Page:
I didn’t realize it at the time, but I gained a piece of information during visits at Pain Relief of Dayton that would help me when I thought I didn’t need help.
I was seeing a psychotherapist already while receiving treatments so I thought I was mentally squared away when Dr. Buenaventura told me about a psychologist who had an office on site.
I would recall the information later after a second visit to the Cleveland Clinic. I had met with Dr. Steven Krause, a clinical psychologist, when he and neurologist Dr. Mark Stillman, were considering me for the headache clinic, now called the IMATCH program.
I was no longer seeing a psychotherapist by the time I had appointments at the Cleveland Clinic. I stopped going when I started leaving the office feeling worse each time. I felt I was rehashing old traumas and not moving forward.
I didn’t see that I needed help. I really believed I was managing my chronic illnesses. I had a great sense of humor. I was proactive in taking steps to try to treat each diagnoses. Having been through both anxiety and depression, I thought I was on the mountaintops of life. Jesus had walked with me through so many valleys already. My spirit was hopeful and my outlook so much better. Why would I need to see a psychologist?
But Dr. Krause saw something I didn’t. I had too much to manage on my own, he said. He suggested I start seeing a psychologist with a cognitive behavioral background. It was then that I remembered Dr. Milton Becknell, a clinical health psychologist, at Pain Relief of Dayton. I remember telling Dr. Krause about him.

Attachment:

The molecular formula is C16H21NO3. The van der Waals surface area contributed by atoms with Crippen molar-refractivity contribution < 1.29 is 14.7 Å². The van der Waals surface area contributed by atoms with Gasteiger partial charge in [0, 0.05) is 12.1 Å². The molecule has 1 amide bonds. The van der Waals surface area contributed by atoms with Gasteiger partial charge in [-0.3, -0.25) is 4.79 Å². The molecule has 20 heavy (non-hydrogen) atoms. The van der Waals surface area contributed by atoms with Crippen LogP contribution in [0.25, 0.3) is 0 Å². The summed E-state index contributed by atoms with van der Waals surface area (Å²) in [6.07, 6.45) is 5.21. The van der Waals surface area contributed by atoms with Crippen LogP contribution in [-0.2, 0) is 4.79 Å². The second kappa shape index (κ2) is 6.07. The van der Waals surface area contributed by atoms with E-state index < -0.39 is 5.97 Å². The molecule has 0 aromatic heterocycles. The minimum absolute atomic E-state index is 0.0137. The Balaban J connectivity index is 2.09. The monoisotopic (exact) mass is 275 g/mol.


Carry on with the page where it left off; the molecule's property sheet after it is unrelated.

Now it would take one more doctor to look in my face and tell me I was a drowning woman before I made the call to Dr. Becknell for an appointment. I can be stubborn.
Because Dr. Becknell was also a professor at Cedarville University, he would use his white board and explain visually for me the different mental processes we go through that can help or hurt us when responding to symptoms from chronic illness. I would schedule one or two appointments a month to learn about navigating my responses to pain to try to close the “pain gate.”
Along with adding physical exercise (walking in my case) and working on sleep hygiene, I would learn — or relearn– how to relax my body and breathe. He went through ways I was sabotaging myself with “stinkin’ thinkin'” — his quote for the many terrible things I was saying to myself — things I would never say to a friend. I was letting in these negative messages with no filter. The more I allowed in the more I opened that pain gate.
Dr. Becknell is open-ended when it comes to appointments. He had said that I could stop at any time and start again later. I eventually agreed with him that I was managing my new normal after a few years.
For more information about Dr. Becknell, go to https://www.cedarville.edu/Academic-Schools-and-Departments/Psychology/Faculty-Staff/Becknell-Milton.aspx. To make an appointment with him, call (937)684-2035.